I gotta tell ya, just between us girls, that Revvy is HOT. Very tall, gorgeous grey hair and a terrific smile. He's very good looking in person, with a charismatic personality... he drives like a ****ing maniac! - YooperBrew

Revvy is offline
 
Reply With Quote Quick reply to this message
Old 09-03-2010, 06:12 PM   #6
BVilleggiante
Feedback Score: 0 reviews
Recipes 
 
Join Date: Aug 2010
Location: Petaluma, CA
Posts: 316
Liked 2 Times on 2 Posts
Likes Given: 8

Default

Good start but I need to read up on what some of those terms mean, regarding what happens at those temps. I'm off to Google!

__________________
BVilleggiante is offline
 
Reply With Quote Quick reply to this message
Old 09-03-2010, 07:09 PM   #7
Oldyote
HBT_SUPPORTER.png
Feedback Score: 0 reviews
 
Oldyote's Avatar
Recipes 
 
Join Date: Feb 2010
Location: Duluth, MN
Posts: 240
Liked 5 Times on 5 Posts
Likes Given: 2

Default

Ken Schwartz has a great paper about converting all grain recipes to extract/partial mash. Its not only a great paper on "how to" but also explains a great deal about mashing and the differences in grains. This guy knows his stuff.

http://home.roadrunner.com/~brewbeer/#Articles

__________________

going 90 I ain't scary cuz I got the virgin mary assuring me that I won't go to hell

Oldyote is offline
 
Reply With Quote Quick reply to this message
Old 09-03-2010, 07:15 PM   #8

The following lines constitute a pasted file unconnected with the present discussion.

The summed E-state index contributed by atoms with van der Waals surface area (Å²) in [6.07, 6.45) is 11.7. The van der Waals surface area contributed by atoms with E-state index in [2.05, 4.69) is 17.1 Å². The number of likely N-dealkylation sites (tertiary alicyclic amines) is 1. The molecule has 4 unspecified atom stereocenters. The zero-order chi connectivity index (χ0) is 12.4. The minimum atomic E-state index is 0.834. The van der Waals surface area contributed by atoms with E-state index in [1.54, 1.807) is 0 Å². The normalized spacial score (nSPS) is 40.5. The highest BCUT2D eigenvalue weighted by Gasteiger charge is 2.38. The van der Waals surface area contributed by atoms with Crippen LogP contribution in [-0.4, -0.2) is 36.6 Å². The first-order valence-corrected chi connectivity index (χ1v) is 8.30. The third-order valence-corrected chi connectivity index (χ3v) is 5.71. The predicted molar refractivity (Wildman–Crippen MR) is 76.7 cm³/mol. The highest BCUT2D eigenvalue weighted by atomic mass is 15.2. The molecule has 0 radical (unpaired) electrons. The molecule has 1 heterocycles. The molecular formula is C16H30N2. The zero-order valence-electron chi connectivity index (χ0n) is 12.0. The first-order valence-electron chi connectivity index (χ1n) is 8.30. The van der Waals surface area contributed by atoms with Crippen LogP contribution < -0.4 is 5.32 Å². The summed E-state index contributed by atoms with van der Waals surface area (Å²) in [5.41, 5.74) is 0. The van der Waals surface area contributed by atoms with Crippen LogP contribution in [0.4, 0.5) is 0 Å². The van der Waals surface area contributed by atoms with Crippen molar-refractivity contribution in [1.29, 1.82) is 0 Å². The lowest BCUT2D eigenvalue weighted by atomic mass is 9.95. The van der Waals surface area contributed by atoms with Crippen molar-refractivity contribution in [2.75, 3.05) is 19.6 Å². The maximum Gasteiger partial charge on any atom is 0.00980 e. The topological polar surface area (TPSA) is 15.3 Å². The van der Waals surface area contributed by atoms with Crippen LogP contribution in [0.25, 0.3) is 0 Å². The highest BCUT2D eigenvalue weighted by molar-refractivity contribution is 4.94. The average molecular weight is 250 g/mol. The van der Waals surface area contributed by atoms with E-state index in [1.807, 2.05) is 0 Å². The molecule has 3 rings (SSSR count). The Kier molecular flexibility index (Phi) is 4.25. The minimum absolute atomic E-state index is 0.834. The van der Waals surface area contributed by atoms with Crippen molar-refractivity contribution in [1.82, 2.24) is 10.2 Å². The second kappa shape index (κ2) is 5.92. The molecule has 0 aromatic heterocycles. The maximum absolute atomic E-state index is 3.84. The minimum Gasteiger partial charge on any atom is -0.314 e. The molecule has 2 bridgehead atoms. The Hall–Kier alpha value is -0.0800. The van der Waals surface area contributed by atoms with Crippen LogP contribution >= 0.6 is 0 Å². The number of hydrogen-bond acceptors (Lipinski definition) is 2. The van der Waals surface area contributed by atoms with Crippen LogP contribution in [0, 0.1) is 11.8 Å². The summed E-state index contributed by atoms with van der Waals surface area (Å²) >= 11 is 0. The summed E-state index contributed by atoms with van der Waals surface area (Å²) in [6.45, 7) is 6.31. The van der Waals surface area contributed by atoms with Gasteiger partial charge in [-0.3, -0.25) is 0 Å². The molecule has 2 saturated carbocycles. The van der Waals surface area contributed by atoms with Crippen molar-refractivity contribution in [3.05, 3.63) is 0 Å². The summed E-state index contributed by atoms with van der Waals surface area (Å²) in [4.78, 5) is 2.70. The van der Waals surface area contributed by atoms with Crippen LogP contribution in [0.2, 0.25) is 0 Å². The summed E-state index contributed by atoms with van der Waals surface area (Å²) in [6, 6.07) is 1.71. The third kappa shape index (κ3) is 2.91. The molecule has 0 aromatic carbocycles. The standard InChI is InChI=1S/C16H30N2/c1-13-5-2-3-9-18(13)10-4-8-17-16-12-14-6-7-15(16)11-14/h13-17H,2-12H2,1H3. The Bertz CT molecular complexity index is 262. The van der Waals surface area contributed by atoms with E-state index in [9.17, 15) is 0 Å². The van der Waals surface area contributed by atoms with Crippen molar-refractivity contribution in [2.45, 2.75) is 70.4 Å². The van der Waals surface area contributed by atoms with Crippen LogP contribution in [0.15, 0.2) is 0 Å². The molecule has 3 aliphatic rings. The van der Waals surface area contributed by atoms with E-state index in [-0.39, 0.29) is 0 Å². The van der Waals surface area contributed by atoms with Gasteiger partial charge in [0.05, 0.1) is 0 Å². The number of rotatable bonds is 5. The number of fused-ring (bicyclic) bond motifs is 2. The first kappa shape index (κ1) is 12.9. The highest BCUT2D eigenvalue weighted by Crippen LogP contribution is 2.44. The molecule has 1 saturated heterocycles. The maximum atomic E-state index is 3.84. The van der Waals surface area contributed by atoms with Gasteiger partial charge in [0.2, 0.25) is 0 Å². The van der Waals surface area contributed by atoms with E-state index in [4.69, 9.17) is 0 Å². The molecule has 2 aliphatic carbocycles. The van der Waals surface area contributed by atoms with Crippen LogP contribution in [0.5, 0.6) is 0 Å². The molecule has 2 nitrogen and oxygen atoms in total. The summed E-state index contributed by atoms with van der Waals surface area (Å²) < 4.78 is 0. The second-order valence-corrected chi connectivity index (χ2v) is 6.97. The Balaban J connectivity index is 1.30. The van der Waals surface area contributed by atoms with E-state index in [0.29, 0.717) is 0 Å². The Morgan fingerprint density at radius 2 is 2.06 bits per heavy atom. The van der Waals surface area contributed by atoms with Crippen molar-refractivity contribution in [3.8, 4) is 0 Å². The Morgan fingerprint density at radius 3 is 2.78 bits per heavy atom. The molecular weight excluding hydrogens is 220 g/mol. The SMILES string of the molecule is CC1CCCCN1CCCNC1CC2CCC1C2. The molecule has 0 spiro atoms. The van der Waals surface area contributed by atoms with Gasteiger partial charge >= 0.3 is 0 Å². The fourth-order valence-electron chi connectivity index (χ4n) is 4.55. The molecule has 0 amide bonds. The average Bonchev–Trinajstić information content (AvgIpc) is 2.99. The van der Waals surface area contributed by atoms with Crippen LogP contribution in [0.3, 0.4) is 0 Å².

kkocher13
HBT_SUPPORTER.png
Feedback Score: 0 reviews
Recipes 
 
Join Date: Jun 2009
Location: PA
Posts: 140
Default

John Palmer's book is a great place to start. He talks about hedge clippers and chain saws, but the examples he uses really breakdown the process and make it very understandable.

__________________
kkocher13 is offline
 
Reply With Quote Quick reply to this message
Old 09-03-2010, 08:11 PM   #9
Pivovar_Koucky
Feedback Score: 0 reviews
Recipes 
 
Join Date: Feb 2010
Location: Cincinnati, Ohio
Posts: 399
Liked 8 Times on 8 Posts
Likes Given: 8

Default

acid rest-lowers pH of mash
protein rest-breaks down proteins into simple amino acids
beta amylase rest-breaks down starches by "cutting" a single maltose unit off the end
alpha amylase rest-breaks down starches by "cutting" them at random locations on the molecule

__________________
Pivovar_Koucky is offline
 
Reply With Quote Quick reply to this message
Reply


Quick Reply
Message:
Options
Thread Tools


Similar Threads
Thread Thread Starter Forum Replies Last Post
Mashing Process and Temperature jorpandolfo All Grain & Partial Mash Brewing 5 06-18-2013 06:24 PM
Explain why I can get decent efficiency with decoction mashing erock2112 All Grain & Partial Mash Brewing 3 06-25-2010 10:24 PM
explain to me: mashing temps! red96jeep All Grain & Partial Mash Brewing 9 10-13-2009 06:40 PM
Schmitz Process/ Full Decoction, Partial Mashing, and Late Extract Method BBBF All Grain & Partial Mash Brewing 1 10-05-2009 06:47 PM
Steam Mashing vs Decoction Mashing Spine All Grain & Partial Mash Brewing 3 08-28-2008 06:40 PM